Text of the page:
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Audit reveals no sick leave abuse among North Las Vegas firefighters

North Las Vegas firefighters don’t abuse sick leave or overtime, according to an audit called for by the City Council in the wake of a pay scandal in the county’s fire department.

The city’s firefighters take an average of 4.6 sick days a year, according to an audit report released Thursday. That’s well below the 8.5 days that firefighters average nationally, union officials said.

"There is no sick leave abuse or overtime abuse within the North Las Vegas Fire Department," Mayor Shari Buck said in a statement.

City leaders now can move toward adopting the union’s $4 million in concessions, which the council had delayed until the audit could be done. The city faces a $35 million shortfall in the next budget year. Proposed concessions, which include forgoing pay raises for a year, would save 33 firefighters’ jobs.

Union leaders said the audit’s findings didn’t surprise them.

"This isn’t anything new for us," said Jeff Hurley, president of the International Association of Firefighters Local 1607. "We have a very strict and comprehensive sick leave policy."

The report is in stark contrast to the much publicized sick leave scandal in the Clark County Fire Department, where the FBI and Metropolitan Police Department are investigating for possible criminal abuse.

More than 230 county firefighters missed 10 shifts — a month of work — in 2009 because of sick days taken, and a dozen were absent more than 30 shifts. One concern is that the missed shifts pumped up overtime costs.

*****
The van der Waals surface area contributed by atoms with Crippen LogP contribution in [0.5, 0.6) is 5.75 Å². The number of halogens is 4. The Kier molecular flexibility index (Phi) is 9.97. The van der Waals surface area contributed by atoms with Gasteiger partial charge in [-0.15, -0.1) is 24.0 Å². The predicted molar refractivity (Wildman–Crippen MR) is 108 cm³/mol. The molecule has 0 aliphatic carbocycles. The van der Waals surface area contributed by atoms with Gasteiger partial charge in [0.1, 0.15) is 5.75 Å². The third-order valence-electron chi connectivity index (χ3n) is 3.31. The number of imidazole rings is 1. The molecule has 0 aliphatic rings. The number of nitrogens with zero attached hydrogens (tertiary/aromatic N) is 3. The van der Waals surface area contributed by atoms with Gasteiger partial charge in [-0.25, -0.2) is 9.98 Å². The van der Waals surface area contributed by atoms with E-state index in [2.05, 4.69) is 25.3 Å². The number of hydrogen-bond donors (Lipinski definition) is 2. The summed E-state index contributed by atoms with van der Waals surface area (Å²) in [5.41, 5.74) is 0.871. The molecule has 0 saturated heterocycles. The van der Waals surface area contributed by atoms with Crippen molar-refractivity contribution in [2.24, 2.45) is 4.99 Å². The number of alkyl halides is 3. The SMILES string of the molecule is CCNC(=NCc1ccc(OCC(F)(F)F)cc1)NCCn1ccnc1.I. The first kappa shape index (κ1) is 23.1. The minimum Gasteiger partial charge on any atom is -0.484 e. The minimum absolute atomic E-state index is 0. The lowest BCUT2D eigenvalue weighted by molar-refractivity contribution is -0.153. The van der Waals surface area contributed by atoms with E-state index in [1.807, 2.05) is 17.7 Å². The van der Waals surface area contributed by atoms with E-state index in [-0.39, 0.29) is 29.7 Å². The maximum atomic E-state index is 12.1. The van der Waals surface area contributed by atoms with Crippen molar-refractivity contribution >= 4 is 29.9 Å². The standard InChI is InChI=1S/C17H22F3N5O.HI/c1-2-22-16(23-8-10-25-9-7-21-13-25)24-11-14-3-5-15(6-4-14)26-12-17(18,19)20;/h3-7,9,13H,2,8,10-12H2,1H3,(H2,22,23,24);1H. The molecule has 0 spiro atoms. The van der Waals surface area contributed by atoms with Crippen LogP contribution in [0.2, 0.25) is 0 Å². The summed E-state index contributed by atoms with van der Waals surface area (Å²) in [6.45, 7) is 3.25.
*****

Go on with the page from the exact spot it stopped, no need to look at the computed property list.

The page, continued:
The county’s brouhaha prompted Councilwoman Anita Wood to call for an audit of North Las Vegas firefighters’ sick leave and overtime before considering concessions offered by the union.

She has argued that before the council makes any agreements with the union, it must show residents that firefighters haven’t acted improperly.

Wood couldn’t be reached for comment Thursday.

Tougher rules and no caps on sick leave accrual appear to play a part in controlling sick leave, according to the audit report.

One deterrent could be a rule that limits overtime for firefighters who call in sick, the report said.

City firefighters work 48 hours and then get four days off as a normal rotation. If they call in sick for either of their two regular workdays, they can’t work an overtime shift during their next four days off.

The county has no such restriction.

North Las Vegas firefighters also appear to have an incentive: There is no cap on the amount of sick days they accumulate and eventually cash in.

They accrue 12 days annually, or 288 hours, the same rate as county firefighters, whose cumulative total is capped at about 2,300 hours.

Hurley acknowledged that the lack of ceiling could encourage firefighters not to burn sick days.

"We definitely have a bigger issue of firefighters coming to work sick" and possibly spreading germs, Hurley said.

The audit also looked at the department’s overtime. It noted that North Las Vegas has tight regulations on callbacks and that isn’t a problem as it is in the county. But it found that tight staffing levels have led to more than $3 million a year in overtime, an average of $17,103 per employee. That’s more than double what the city set aside for overtime in its current budget.

County Commissioner Steve Sisolak said the North Las Vegas report underscores problems plaguing the county’s fire department.

Sisolak said he likes the idea of making firefighters temporarily ineligible for overtime if they call in sick.

But he couldn’t support giving them unlimited accrual of sick time because that could result in gargantuan payouts for retiring employees.

Hurley said that even without a cap, the firefighters seldom collect more than 2,000 hours, because they typically sell back a portion of their unused leave each year. He said their work ethic, as much as the rules, reins in sick-leave use.

"I believe it’s a cultural thing from the top down," Hurley said.

Contact reporter Scott Wyland at swyland@reviewjournal.com or 702-455-4519.

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